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Clin Oral Implants Res. 2002 Jun;13(3):243-51.

Difference in penetration of horseradish peroxidase tracer as a foreign substance into the peri-implant or junctional epithelium of rat gingivae.

Author information

1
Department of Removable Prosthodontics, Takayoshi Yamaza, Department of Endodontology and Operative Dentistry, Kyushu University, Fukuoka, Japan.

Abstract

Horseradish peroxidase (HRP) tracer was applied to the gingival sulcus of implants or natural teeth at 5, 25, or 50 mg/ml to investigate the sealing capacities of the peri-implant epithelium (PIE) and junctional epithelium (JE); the extent of HRP penetration was observed under electron microscopy. A Ti-6Al-4V implant was inserted either immediately (immediate implantation) or 2 weeks (delayed implantation) after extraction of the maxillary left first molar of rats. The JE of the right molar was used as a control. Although the whole PIE of undecalcified sections appeared to be attached to the implant surface, electron microscopically, the internal basement lamina (IBL) and hemidesmosomes were deficient in the coronal-middle region of the PIE. There were extensive extracellular deposits of HRP in the intercellular spaces between PIE cells, and HRP was blocked to some extent by the lamina lucida and lamina densa of the external basal lamina and basal cell junction. HRP was detected in the connective tissue under the PIE, but was not found in the connective tissue under the JE. Intracellularly, HRP was found in the vesicles and granules of PIE cells and JE cells. These were fewer in number in PIE cells than in JE cells. There were no differences between the findings for immediate and delayed implantation. The results indicate that a deficiency in the IBL permitted penetration of HRP from the gingival sulcus into the connective tissue under the PIE, and suggest that the endocytotic capacity of PIE cells is inferior to that of JE cells.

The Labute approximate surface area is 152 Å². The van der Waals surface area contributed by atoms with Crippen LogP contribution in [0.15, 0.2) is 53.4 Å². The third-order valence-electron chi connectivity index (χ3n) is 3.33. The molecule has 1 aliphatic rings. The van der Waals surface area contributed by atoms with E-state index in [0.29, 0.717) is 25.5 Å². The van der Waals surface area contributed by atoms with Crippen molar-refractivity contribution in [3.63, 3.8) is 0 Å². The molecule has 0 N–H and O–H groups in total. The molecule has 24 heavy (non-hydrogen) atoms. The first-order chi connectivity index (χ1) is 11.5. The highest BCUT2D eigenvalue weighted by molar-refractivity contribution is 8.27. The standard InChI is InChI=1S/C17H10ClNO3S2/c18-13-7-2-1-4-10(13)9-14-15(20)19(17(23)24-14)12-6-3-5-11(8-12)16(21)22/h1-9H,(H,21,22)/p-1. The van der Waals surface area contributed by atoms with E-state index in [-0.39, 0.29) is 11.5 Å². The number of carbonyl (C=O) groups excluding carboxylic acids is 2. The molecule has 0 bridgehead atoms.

PMID:
12010154
[Indexed for MEDLINE]

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